Monday, 17 October 2011

Power, Older People, Australia, Young People, Drugs and St Perry of Essex

Ai Weiwei tops the art world’s ‘power 100 list’…whatever that is! ‘His art activism has been a reminder of how art can reach out to a bigger audience and connect with the real world…Institutions, while they are really important, can be great tombs.’
Mark Rappolt, Editer, Art Review

How we value older people, the arts and the 'market'
I’m thrilled to be giving the opening key-note at the 3rd Annual Art of Good Health and Wellbeing International Arts and Health Conference, which is taking place at the National Gallery of Australia, Canberra between the 14 and 17 November 2011. I’ve written a paper which explores the role of the arts when we are faced with serious illness and which asks, in the face of our own mortality, just what relevance can culture and the arts play, if any. An article in today’s Gurdian chimes with much of the sentiment of my paper (see directly below)

The Hon Simon Crean MP Minister for Regional Australia, Regional Development and Local Government, Minister for the Arts, will be opening the conference and I’ll be giving my paper at around 6:15 on Monday the 14th, so if you want to hear it and get involved in our international debate, please come along.

Illustration by Andrzej Krauze
 NHS end-of-life care has been crippled by a marketised mindset that sees everything in terms of its economic value 'Our market-shaped way of life has no time for the elderly or the art of caring.' Madeline Bunting captures some of the outrageous issues affecting us all, around how we age; end of life care and the insidious ‘market led’ approach to ‘care.’  

What young people are really thinking?
The Art of Protest is a pop-up exhibition organised that will take place in empty shops on Manchester's Market Street from 19 to 27 October. The charity Noise sent photographers Liam Carter, Sebastian
Heise, Lucia Zapata and Marta Julve out on the streets of Manchester, Madrid, Valencia and Berlin, to ask young people the question: 'What would make you protest?' Displaying the resultant images in an area hit by the recent riots is a powerful statement of disillusioned youth

To find out more go to:    

Why Americans Pay So Much More For Brand-Name Drugs (and Canadians don’t)
Brilliant Graphics and another sharp commentary on the pharmaceutical industry from
…and a Big Thanks to Cheryl Godden

On the Secular Beatification of St Perry of Essex
I’m often asked if I’m after a ‘celebrity’ to be a patron of Arts for Health, and in truth, we’ve had some great people behind our work over the years including Lord Attenborough; Joan Bakewell; Melvyn Bragg and Sam Taylor-Wood, but the current obsession with fame and all its glories, has left a bit of doubt in my mind around publicity, for publicity’s sake. Much of this has been reflected by the vapid self-celebration of contemporary British art.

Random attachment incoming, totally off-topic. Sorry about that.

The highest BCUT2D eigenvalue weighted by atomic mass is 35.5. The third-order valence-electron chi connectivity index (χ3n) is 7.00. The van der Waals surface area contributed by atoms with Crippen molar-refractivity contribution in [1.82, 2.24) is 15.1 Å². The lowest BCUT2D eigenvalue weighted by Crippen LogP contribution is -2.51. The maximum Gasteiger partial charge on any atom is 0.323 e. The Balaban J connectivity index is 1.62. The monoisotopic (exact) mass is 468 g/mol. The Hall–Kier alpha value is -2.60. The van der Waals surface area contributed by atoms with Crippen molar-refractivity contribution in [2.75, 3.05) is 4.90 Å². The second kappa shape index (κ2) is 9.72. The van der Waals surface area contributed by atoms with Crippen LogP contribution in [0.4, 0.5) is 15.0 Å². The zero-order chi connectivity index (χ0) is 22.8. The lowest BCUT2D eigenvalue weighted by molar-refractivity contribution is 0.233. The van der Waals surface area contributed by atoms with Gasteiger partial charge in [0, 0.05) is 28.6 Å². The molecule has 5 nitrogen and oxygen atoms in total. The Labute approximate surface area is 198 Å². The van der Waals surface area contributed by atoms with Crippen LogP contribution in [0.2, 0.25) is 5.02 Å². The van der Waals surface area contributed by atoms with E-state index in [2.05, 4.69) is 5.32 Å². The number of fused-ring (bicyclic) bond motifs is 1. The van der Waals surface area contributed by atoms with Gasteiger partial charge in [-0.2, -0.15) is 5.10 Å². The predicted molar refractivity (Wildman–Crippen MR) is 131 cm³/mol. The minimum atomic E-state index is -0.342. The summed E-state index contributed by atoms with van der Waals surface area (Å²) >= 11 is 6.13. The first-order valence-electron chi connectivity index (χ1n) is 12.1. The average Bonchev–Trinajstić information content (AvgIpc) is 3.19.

This said, I had an almost revelatory moment at the British Museum this weekend, in the exhibition by Grayson Perry: Tomb of the Unknown Craftsman, which I would recommend to anyone, particularly the people who ask, ‘what’s the relationship between arts and heath?’ I tend to open up a conversation about it being more than just a prescription...

Perry has produced something completely exquisite in his curation of artifacts’ from the British Museum and creation of his own work. I don’t particularly think he lays it on with a trowel either. It’s a beautiful show, with some challenging work that whilst exploring Perry’s own experience of being human, offers though the arts, far wider thoughts on being individual and part of a community. It’s not dumbed down in the slightest…if anything, he ups the ante.

Grayson Perry (b. 1960), The Rosetta Vase, 2011. © Grayson Perry. Courtesy Victoria Miro Gallery, London.
So on the basis of his enduring wit, cynicism and piercing beauty, I suggest some kind of secular beatification of Perry, and instead of approaching him to be a patron, he could be co-opted as our very own (and exquisitely flawed) Patron-Saint of the Arts.

An artists answer to the credit crisis…
Michael Landy’s Credit Card Destroying Machine was unveiled at the Frieze Art Fair last week. The huge Jean Tinguely-inspired contraption, pieced together from a random collection of found objects such as mannequin limbs and Mickey Mouse figures, is surrounded by tiny bits of shredded credit cards on the floor. In return for a drawing made by the machine that bears Landy’s signature, people have to hand over a valid credit card for shredding. An assistant feeds pre-signed sheets of paper into the machine and off it goes, with a marker pen attached to a metal arm doing an automated random drawing (you can choose the colour). Some 300 credit cards were shredded during the first day alone (including the private view). Landy, of course, is best known for shredding all his worldly possessions a few years ago. (Thanks to and Thomas Dane)

...and for all of you eagerly awaiting Part 1 of the m a n i f e s t o for arts/health, I can confirm that the wonderful Kamila Kasperowicz has been creating a stunning digital and hard copy version for your delectation…

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